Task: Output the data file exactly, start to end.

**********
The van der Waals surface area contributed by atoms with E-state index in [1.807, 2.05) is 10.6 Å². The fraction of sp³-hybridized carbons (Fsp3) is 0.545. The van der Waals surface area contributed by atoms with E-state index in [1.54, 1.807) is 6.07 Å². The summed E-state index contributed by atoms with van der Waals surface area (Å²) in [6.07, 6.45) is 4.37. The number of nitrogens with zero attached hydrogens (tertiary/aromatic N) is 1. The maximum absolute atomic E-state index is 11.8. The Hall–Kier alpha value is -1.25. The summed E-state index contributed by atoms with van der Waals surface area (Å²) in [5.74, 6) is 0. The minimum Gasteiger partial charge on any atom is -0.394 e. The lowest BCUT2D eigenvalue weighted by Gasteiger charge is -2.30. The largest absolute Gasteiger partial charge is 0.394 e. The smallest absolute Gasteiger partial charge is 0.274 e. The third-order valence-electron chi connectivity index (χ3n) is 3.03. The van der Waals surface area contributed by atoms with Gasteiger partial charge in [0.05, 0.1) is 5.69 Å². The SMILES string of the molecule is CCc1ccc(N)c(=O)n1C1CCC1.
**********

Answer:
The van der Waals surface area contributed by atoms with E-state index in [1.807, 2.05) is 10.6 Å². The fraction of sp³-hybridized carbons (Fsp3) is 0.545. The van der Waals surface area contributed by atoms with E-state index in [1.54, 1.807) is 6.07 Å². The summed E-state index contributed by atoms with van der Waals surface area (Å²) in [6.07, 6.45) is 4.37. The number of nitrogens with zero attached hydrogens (tertiary/aromatic N) is 1. The maximum absolute atomic E-state index is 11.8. The Hall–Kier alpha value is -1.25. The summed E-state index contributed by atoms with van der Waals surface area (Å²) in [5.74, 6) is 0. The minimum Gasteiger partial charge on any atom is -0.394 e. The lowest BCUT2D eigenvalue weighted by Gasteiger charge is -2.30. The largest absolute Gasteiger partial charge is 0.394 e. The smallest absolute Gasteiger partial charge is 0.274 e. The third-order valence-electron chi connectivity index (χ3n) is 3.03. The van der Waals surface area contributed by atoms with Gasteiger partial charge in [0.05, 0.1) is 5.69 Å². The SMILES string of the molecule is CCc1ccc(N)c(=O)n1C1CCC1.